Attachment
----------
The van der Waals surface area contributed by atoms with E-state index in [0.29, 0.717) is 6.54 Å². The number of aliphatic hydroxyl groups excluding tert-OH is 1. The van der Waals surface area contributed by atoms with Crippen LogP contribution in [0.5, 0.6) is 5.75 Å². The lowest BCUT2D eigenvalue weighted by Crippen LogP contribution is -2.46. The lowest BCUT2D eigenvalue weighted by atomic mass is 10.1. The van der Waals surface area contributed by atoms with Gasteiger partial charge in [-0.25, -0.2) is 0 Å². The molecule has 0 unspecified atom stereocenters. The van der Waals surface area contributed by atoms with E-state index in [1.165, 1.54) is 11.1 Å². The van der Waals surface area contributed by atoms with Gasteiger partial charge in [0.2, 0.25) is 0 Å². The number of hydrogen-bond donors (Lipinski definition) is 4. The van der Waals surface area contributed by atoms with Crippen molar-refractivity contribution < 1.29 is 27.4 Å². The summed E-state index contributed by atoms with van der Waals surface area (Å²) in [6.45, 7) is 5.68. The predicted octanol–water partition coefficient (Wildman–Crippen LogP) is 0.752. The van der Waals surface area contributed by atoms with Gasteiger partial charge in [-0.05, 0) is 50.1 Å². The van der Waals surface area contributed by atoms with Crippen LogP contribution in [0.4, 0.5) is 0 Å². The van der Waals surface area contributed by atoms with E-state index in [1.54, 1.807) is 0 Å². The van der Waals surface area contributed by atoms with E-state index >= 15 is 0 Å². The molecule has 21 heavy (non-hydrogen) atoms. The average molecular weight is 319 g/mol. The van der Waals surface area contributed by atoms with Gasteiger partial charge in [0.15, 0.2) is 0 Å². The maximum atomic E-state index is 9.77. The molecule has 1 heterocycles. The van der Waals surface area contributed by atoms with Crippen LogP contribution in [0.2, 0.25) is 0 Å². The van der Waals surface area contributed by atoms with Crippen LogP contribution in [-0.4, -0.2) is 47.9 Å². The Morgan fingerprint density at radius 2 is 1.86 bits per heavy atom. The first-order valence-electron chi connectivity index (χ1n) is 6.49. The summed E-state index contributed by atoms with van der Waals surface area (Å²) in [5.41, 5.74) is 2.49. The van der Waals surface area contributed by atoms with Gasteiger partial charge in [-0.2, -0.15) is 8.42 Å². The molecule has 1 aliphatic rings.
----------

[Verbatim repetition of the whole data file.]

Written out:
The van der Waals surface area contributed by atoms with E-state index in [0.29, 0.717) is 6.54 Å². The number of aliphatic hydroxyl groups excluding tert-OH is 1. The van der Waals surface area contributed by atoms with Crippen LogP contribution in [0.5, 0.6) is 5.75 Å². The lowest BCUT2D eigenvalue weighted by Crippen LogP contribution is -2.46. The lowest BCUT2D eigenvalue weighted by atomic mass is 10.1. The van der Waals surface area contributed by atoms with Gasteiger partial charge in [-0.25, -0.2) is 0 Å². The molecule has 0 unspecified atom stereocenters. The van der Waals surface area contributed by atoms with E-state index in [1.165, 1.54) is 11.1 Å². The van der Waals surface area contributed by atoms with Gasteiger partial charge in [0.2, 0.25) is 0 Å². The number of hydrogen-bond donors (Lipinski definition) is 4. The van der Waals surface area contributed by atoms with Crippen molar-refractivity contribution < 1.29 is 27.4 Å². The summed E-state index contributed by atoms with van der Waals surface area (Å²) in [6.45, 7) is 5.68. The predicted octanol–water partition coefficient (Wildman–Crippen LogP) is 0.752. The van der Waals surface area contributed by atoms with Gasteiger partial charge in [-0.05, 0) is 50.1 Å². The van der Waals surface area contributed by atoms with Crippen LogP contribution in [0.4, 0.5) is 0 Å². The van der Waals surface area contributed by atoms with E-state index in [1.54, 1.807) is 0 Å². The van der Waals surface area contributed by atoms with E-state index >= 15 is 0 Å². The molecule has 21 heavy (non-hydrogen) atoms. The average molecular weight is 319 g/mol. The van der Waals surface area contributed by atoms with Gasteiger partial charge in [0.15, 0.2) is 0 Å². The maximum atomic E-state index is 9.77. The molecule has 1 heterocycles. The van der Waals surface area contributed by atoms with Crippen LogP contribution in [0.2, 0.25) is 0 Å². The van der Waals surface area contributed by atoms with Crippen LogP contribution in [-0.4, -0.2) is 47.9 Å². The Morgan fingerprint density at radius 2 is 1.86 bits per heavy atom. The first-order valence-electron chi connectivity index (χ1n) is 6.49. The summed E-state index contributed by atoms with van der Waals surface area (Å²) in [5.41, 5.74) is 2.49. The van der Waals surface area contributed by atoms with Gasteiger partial charge in [-0.2, -0.15) is 8.42 Å². The molecule has 1 aliphatic rings.